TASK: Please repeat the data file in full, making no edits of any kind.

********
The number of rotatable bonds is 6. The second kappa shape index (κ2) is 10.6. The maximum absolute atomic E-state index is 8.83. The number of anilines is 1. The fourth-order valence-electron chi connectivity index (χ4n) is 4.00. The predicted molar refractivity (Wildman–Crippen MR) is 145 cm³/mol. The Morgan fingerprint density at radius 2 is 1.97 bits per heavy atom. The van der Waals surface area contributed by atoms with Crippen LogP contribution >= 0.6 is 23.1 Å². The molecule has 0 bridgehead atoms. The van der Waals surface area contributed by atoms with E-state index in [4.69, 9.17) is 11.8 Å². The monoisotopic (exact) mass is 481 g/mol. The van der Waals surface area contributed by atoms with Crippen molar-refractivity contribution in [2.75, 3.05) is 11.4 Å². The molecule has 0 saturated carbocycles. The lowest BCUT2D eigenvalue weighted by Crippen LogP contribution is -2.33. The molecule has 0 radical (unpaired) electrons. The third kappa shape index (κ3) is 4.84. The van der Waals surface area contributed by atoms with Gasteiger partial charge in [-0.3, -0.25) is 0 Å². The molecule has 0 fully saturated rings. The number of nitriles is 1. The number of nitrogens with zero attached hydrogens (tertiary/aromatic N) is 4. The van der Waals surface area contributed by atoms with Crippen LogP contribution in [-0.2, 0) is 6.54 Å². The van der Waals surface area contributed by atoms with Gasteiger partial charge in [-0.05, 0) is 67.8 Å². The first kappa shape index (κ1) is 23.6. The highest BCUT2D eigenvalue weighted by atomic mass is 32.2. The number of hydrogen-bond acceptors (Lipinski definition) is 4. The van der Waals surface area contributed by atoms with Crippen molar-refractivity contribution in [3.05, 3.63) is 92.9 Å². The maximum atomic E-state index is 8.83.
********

The number of rotatable bonds is 6. The second kappa shape index (κ2) is 10.6. The maximum absolute atomic E-state index is 8.83. The number of anilines is 1. The fourth-order valence-electron chi connectivity index (χ4n) is 4.00. The predicted molar refractivity (Wildman–Crippen MR) is 145 cm³/mol. The Morgan fingerprint density at radius 2 is 1.97 bits per heavy atom. The van der Waals surface area contributed by atoms with Crippen LogP contribution >= 0.6 is 23.1 Å². The molecule has 0 bridgehead atoms. The van der Waals surface area contributed by atoms with E-state index in [4.69, 9.17) is 11.8 Å². The monoisotopic (exact) mass is 481 g/mol. The van der Waals surface area contributed by atoms with Crippen molar-refractivity contribution in [2.75, 3.05) is 11.4 Å². The molecule has 0 saturated carbocycles. The lowest BCUT2D eigenvalue weighted by Crippen LogP contribution is -2.33. The molecule has 0 radical (unpaired) electrons. The third kappa shape index (κ3) is 4.84. The van der Waals surface area contributed by atoms with Gasteiger partial charge in [-0.3, -0.25) is 0 Å². The molecule has 0 fully saturated rings. The number of nitriles is 1. The number of nitrogens with zero attached hydrogens (tertiary/aromatic N) is 4. The van der Waals surface area contributed by atoms with Crippen LogP contribution in [-0.2, 0) is 6.54 Å². The van der Waals surface area contributed by atoms with Gasteiger partial charge in [-0.05, 0) is 67.8 Å². The first kappa shape index (κ1) is 23.6. The highest BCUT2D eigenvalue weighted by atomic mass is 32.2. The number of hydrogen-bond acceptors (Lipinski definition) is 4. The van der Waals surface area contributed by atoms with Crippen molar-refractivity contribution in [3.05, 3.63) is 92.9 Å². The maximum atomic E-state index is 8.83.